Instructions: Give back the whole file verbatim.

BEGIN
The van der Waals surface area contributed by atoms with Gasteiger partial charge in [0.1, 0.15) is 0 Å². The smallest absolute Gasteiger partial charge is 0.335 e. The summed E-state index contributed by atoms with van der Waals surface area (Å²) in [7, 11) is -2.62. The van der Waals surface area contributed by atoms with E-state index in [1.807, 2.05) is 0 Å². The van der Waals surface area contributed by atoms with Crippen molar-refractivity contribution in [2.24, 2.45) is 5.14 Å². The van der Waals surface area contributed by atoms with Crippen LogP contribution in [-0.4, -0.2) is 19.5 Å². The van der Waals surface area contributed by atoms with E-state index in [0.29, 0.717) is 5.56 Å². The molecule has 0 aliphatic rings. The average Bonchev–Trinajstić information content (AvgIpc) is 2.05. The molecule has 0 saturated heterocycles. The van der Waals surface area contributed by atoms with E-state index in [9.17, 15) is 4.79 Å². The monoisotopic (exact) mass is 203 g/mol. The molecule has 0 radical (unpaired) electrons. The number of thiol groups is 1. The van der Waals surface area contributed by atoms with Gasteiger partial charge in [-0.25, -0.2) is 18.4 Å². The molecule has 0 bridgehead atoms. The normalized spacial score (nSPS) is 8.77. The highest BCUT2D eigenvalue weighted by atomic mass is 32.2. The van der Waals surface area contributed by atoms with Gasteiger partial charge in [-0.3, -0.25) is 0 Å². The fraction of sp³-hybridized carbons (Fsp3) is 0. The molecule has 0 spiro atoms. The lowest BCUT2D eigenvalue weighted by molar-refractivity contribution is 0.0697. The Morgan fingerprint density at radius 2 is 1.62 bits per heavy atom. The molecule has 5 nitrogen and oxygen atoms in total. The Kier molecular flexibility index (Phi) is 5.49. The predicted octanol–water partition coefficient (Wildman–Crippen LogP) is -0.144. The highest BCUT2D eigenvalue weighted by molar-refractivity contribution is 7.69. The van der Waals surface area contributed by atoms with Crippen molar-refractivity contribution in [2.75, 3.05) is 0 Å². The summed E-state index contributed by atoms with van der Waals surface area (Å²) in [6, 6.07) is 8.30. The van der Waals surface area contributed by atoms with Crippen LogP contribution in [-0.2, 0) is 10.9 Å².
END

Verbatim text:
The van der Waals surface area contributed by atoms with Gasteiger partial charge in [0.1, 0.15) is 0 Å². The smallest absolute Gasteiger partial charge is 0.335 e. The summed E-state index contributed by atoms with van der Waals surface area (Å²) in [7, 11) is -2.62. The van der Waals surface area contributed by atoms with E-state index in [1.807, 2.05) is 0 Å². The van der Waals surface area contributed by atoms with Crippen molar-refractivity contribution in [2.24, 2.45) is 5.14 Å². The van der Waals surface area contributed by atoms with Crippen LogP contribution in [-0.4, -0.2) is 19.5 Å². The van der Waals surface area contributed by atoms with E-state index in [0.29, 0.717) is 5.56 Å². The molecule has 0 aliphatic rings. The average Bonchev–Trinajstić information content (AvgIpc) is 2.05. The molecule has 0 saturated heterocycles. The van der Waals surface area contributed by atoms with E-state index in [9.17, 15) is 4.79 Å². The monoisotopic (exact) mass is 203 g/mol. The molecule has 0 radical (unpaired) electrons. The number of thiol groups is 1. The van der Waals surface area contributed by atoms with Gasteiger partial charge in [-0.25, -0.2) is 18.4 Å². The molecule has 0 bridgehead atoms. The normalized spacial score (nSPS) is 8.77. The highest BCUT2D eigenvalue weighted by atomic mass is 32.2. The van der Waals surface area contributed by atoms with Gasteiger partial charge in [-0.3, -0.25) is 0 Å². The fraction of sp³-hybridized carbons (Fsp3) is 0. The molecule has 0 spiro atoms. The lowest BCUT2D eigenvalue weighted by molar-refractivity contribution is 0.0697. The Morgan fingerprint density at radius 2 is 1.62 bits per heavy atom. The molecule has 5 nitrogen and oxygen atoms in total. The Kier molecular flexibility index (Phi) is 5.49. The predicted octanol–water partition coefficient (Wildman–Crippen LogP) is -0.144. The highest BCUT2D eigenvalue weighted by molar-refractivity contribution is 7.69. The van der Waals surface area contributed by atoms with Crippen molar-refractivity contribution in [2.75, 3.05) is 0 Å². The summed E-state index contributed by atoms with van der Waals surface area (Å²) in [6, 6.07) is 8.30. The van der Waals surface area contributed by atoms with Crippen LogP contribution in [-0.2, 0) is 10.9 Å².